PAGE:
At Talsam, We Think Constellations Are Special.
In fact, we believe they are the most under-appreciated, natural phenomena our world has to offer. They are ever-present and never faltering. Universally available and at the same time so intimate and comforting.
Looking up to the sky knowing someone else, somewhere else, shares the same view is one of the most magical ways to feel more connected to others. For millions of years, we have looked to the stars that grace our skies for guidance, wisdom, and solace. It is this universal, spiritual sense of connectivity, afforded to us by the stars, that moved us at Talsam to create something that would truly honor their beauty...
For our inaugural collection, we drew inspiration from one of the most revered constellations in the night sky, Lyra. The Swarovski crystals, conspicuous upon each Talsam charm’s surface, form the pattern of this beloved, celestial body. Lyra, along with the many myths and legends that surround it, became an important part of our design journey. It is Vega, however, Lyra’s most prominent star, that became the North Star for our mission of love.
Vega and the Lyra constellation are celebrated in many ways around the world. We subsequently wanted to highlight the astrology, mythology, and history that underpins this stellar body among different cultures.
Vega: The Brightest Of Stars
Of all the stars in the Lyra constellation, Vega burns the strongest and brightest.
It is ranked by astrological societies as the 5th-brightest star in the night sky, and the 2nd-brightest in the northern, celestial hemisphere. As one of the first stars to be photographed and have its spectrum recorded, it has been studied in-depth by astronomers the world over. In a similar way, Vega has been alluded to in myths, legends, and love stories spanning from Greece to China, making Vega a star with many origins and meanings.
Waki Of Arabia - The Swooping Eagle
Like many stars, Vega’s name can be traced back to Arabia. Astronomy played a key role in traditional Islamic culture from the 9th to 16th centuries A.D. Great observatories were erected across what are now Iraq, Syria, Turkey, Iran, and Uzbekistan. Worshippers looked to the stars to determine dates and times for prayers, festivals and pilgrimages. They even used them to uncover the path to the holy city of Mecca. As a result, hundreds of stars and constellations owe their namesake to Muslim astronomers.
Vega’s name first appeared in the Al Achsasi Al Mouakket star catalog as Al Nasr al Waki which translates to ‘falling’, or ‘swooping eagle’. Vega has evoked similar incarnations as bird-like creatures elsewhere, including as a vulture in ancient Egypt, and as an eagle or vulture in ancient India.
Orpheus And The Lyre Of Greece
The Lyra constellation is deeply connected to the legend of Orpheus in Greek mythology. Lyra’s pattern is believed to be cast from the shape of Orpheus’s famous magical lyre, with Vega representing its handle. Orpheus was a gifted musician whose music charmed both the living and inanimate. He is known for subduing the singing of the Sirens, as they attempted to lure Jason and the Argonauts to destruction in their search for the golden fleece.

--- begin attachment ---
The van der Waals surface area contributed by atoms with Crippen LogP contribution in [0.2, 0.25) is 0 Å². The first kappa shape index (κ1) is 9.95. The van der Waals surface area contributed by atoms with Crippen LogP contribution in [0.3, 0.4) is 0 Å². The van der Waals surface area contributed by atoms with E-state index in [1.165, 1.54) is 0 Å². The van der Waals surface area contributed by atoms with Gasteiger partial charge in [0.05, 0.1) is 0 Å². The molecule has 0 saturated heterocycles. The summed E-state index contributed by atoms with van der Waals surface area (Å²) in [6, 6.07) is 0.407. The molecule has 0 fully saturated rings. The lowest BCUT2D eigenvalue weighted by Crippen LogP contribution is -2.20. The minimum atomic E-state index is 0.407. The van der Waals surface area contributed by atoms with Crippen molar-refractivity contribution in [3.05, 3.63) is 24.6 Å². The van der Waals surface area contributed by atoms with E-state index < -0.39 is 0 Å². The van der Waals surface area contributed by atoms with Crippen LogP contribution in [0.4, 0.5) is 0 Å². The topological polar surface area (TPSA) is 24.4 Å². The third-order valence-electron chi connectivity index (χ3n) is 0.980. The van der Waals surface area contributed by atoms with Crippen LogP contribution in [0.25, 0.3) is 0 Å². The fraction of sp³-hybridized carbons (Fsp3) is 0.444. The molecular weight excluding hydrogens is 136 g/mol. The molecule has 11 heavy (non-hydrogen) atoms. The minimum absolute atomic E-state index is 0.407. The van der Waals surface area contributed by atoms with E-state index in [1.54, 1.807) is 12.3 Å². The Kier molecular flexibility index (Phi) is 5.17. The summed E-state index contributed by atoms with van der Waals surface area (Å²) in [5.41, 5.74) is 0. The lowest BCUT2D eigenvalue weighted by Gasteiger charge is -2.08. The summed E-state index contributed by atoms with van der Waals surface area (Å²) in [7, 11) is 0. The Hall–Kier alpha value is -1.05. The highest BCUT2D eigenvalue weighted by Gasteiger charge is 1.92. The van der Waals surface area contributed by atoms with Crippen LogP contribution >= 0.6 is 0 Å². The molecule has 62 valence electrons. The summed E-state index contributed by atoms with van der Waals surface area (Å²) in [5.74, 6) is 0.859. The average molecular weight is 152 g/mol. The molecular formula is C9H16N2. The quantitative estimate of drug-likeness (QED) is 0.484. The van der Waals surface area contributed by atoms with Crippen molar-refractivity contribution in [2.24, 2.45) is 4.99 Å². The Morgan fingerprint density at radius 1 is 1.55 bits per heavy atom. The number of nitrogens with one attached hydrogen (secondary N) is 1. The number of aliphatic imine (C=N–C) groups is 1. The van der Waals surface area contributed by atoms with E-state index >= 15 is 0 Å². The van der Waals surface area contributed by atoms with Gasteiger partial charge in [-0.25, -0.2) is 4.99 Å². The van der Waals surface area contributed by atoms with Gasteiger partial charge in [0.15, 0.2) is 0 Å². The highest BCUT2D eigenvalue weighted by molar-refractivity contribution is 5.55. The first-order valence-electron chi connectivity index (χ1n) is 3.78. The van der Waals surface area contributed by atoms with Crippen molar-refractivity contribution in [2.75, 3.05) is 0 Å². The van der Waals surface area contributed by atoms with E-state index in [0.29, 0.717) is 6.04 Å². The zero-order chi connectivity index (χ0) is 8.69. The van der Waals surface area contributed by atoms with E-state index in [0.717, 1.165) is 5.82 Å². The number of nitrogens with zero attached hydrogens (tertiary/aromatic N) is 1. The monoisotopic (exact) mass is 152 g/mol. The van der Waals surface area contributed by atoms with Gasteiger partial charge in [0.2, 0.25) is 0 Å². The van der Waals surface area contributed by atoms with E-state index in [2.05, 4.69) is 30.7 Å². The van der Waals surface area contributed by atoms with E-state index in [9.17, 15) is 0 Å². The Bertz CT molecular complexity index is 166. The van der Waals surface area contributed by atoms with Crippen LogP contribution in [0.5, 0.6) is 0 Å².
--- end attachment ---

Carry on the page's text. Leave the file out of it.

Orpheus fell in love with a nymph, Eurydice. It is said their love was so great that when Eurydice perished from the bite of a snake, Orpheus traveled to the Underworld to bring her back to the living. Hades allowed Orpheus to bring his beloved back to the upper world but not without condition. Orpheus was to walk in front of Eurydice, and not look back until they reached the surface. Orpheus faltered at the very end of their journey and gazed back upon Eurydice only to see her slip away into darkness. Orpheus spent the rest of his life forlorn for his lost love.
Weaving Girl Of China
In China, Vega is known as Zhi Nu yi, or the First Star of Weaving Girl. Chinese mythology tells of a love story, Qixi, between Zhinu, (the weaver girl represented by Vega) and Niulang (a cowherd symbolized by the star Altair). Separated at opposite sides of the Milky Way, they are allowed to meet once a year on the 7th night of the 7th lunar month. They are often imagined in Asian folklore uniting over a bridge of flocking magpies.
This tale of long-awaited love has been retold in many ways throughout Chinese literature and has been celebrated as part of the Qixi festival since the Han dynasty. It is also featured in Japanese folklore as part of the Tanabata festival, and the Chilseok festival in Korea.
Vega - Our North Star
In 12,000 B.C. Vega was directly aligned with the north celestial pole for a period of time. As the Earth’s axis shifts, Vega is set to become the pole star of the North yet again in roughly 12,000-13,000 years.
This is, perhaps, our favorite way to think about Vega within the greater context of astrology. A North Star is a guidepost. A point of stillness in the ever-changing night sky that allows us to navigate back home. In almost every civilization, people have relied on North Stars to bring them back to their loved ones.
And so, for us here at Talsam, the Vega on our charms is a kind of North Star. A guidepost for those whose love spans oceans, plains, and mountains. A way for the people we are connecting to feel closer to the one they love.